chooses the shorter payment

plan, they will receive as pre-
miums a 20 volume set of Har-
vard Classics, a 10 volume set
of Collier's Junior Classics, and
a bookshelf.
The company k n o w s that
everyone will take the shorter
plan in order to receive the pre-
miums. If by some chance a
family wants the longer plan,
the salesdian will "disqualify"
them as an "advertising family,"
because the company has no ar-
rangments for sending out col-
lectors every month.

For'f
-family" will have to . pay the
"royalty fees," the $15 is covered
by the dime a day "production
cost."
The New York office of Crow-
ell Collier and MacMillan, how-.
every, says the yearbook retails
for $6.95 and that figure in-
cludes all royalty fees. The "ad-
vertising family" thus receives
no discount over what an or-
dinary family would pay for the
yearbook.
The other part of the up-to-
date services - the reference

cid'

THE 01 KE S o
ou. 'Wi Ef e st.
o +. =5at 11-6
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-

The sales banter when the
Cpllier's Junior Classics are in-
troduced goes beyond deception
to outright lying. "Did you ever
watch Walt Disney," the sales-
man asks the couple. "Do you
remember how he used to take
a book off the shelf and start
reading from it? Well, nine
times out of ten that book was
one of the Collier's Junior Clas-
sics."
People are very impressed
when they learn that an author-
ity on children's educational en-
tertainment such as Walt Dis-
ney regularly used Collier's Jun-
ior Classics. A spokesman for
Walt Disney Productions, Inc.,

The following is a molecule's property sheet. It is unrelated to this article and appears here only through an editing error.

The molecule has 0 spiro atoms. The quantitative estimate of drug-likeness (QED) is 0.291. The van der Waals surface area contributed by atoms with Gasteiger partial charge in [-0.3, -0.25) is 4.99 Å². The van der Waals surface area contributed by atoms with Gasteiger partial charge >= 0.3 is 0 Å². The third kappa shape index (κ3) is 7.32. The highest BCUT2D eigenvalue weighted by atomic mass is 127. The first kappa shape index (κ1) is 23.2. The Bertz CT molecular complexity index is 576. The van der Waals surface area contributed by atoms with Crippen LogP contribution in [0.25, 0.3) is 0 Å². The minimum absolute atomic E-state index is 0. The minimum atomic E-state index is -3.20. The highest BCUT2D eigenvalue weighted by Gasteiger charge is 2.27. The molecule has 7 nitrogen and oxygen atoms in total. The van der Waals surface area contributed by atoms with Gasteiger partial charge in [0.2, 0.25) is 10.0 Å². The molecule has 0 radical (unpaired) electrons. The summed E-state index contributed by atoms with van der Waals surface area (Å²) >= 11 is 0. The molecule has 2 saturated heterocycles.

however, denied that Disney
used the Junior Classics in his
television shows. "The book was
almost always a dummy," said
the spokesman. "Itwas never a
particular book."
THE UP-TO-DATE services
which an advertising family re-
ceives for ten years and for
which they supposedly pay only
the "production cost" are, as
mentioned earlier, a yearbook
and a subscription to the Collier
Reference Service.
The yearbook (or supplement)
which comes out once a year
contains information about the
preceeding year and is cross-
referenced into the original set,
the same as most other year-
books for most other encyclo-
pedias.
The salesman will say the
book retails for $15 plus $6.95
for "royalty fees." He explains
that although an "advertising

service - allows the family to
write in and get reports or
speeches on any type of research
question. The salesman says this
service is sold to people who buy
the encyclopedia outright for
$60 for a year's subscription of
10 speeches or reports.
"Advertising families," says
the salesman, receive a 10 year
subscription to the reference
service as part of the "produc-
tion cost."
An employe at the New York
office of the Collier Reference
Service, however, says the ref-
erence service comes with every
purchase of an encyclopedia and
there is no price set on the
service.
While the salesman recapitu-
lates what it could cost for the
normal family to buy just the-
up-to-date services - $15 for
the yearbook plus $60 for the
reference service making a grand
total of $75 a year - he casual-
ly mentions that the nationally
advertised price of the encyclo-
pedia is $557.
The enraptured couple listen-
ing to the salesman's presenta-
tion now realizes what a tre-
mendous bargain they are get-
ting for their letter and permis-
sion to use it.
WHAT THE HUSBAND and
wife don't realize is that the
nationally advertised price of
the encyclopedia is not $557-it
is $329.50.
The total package which, an
"advertising family" receives is: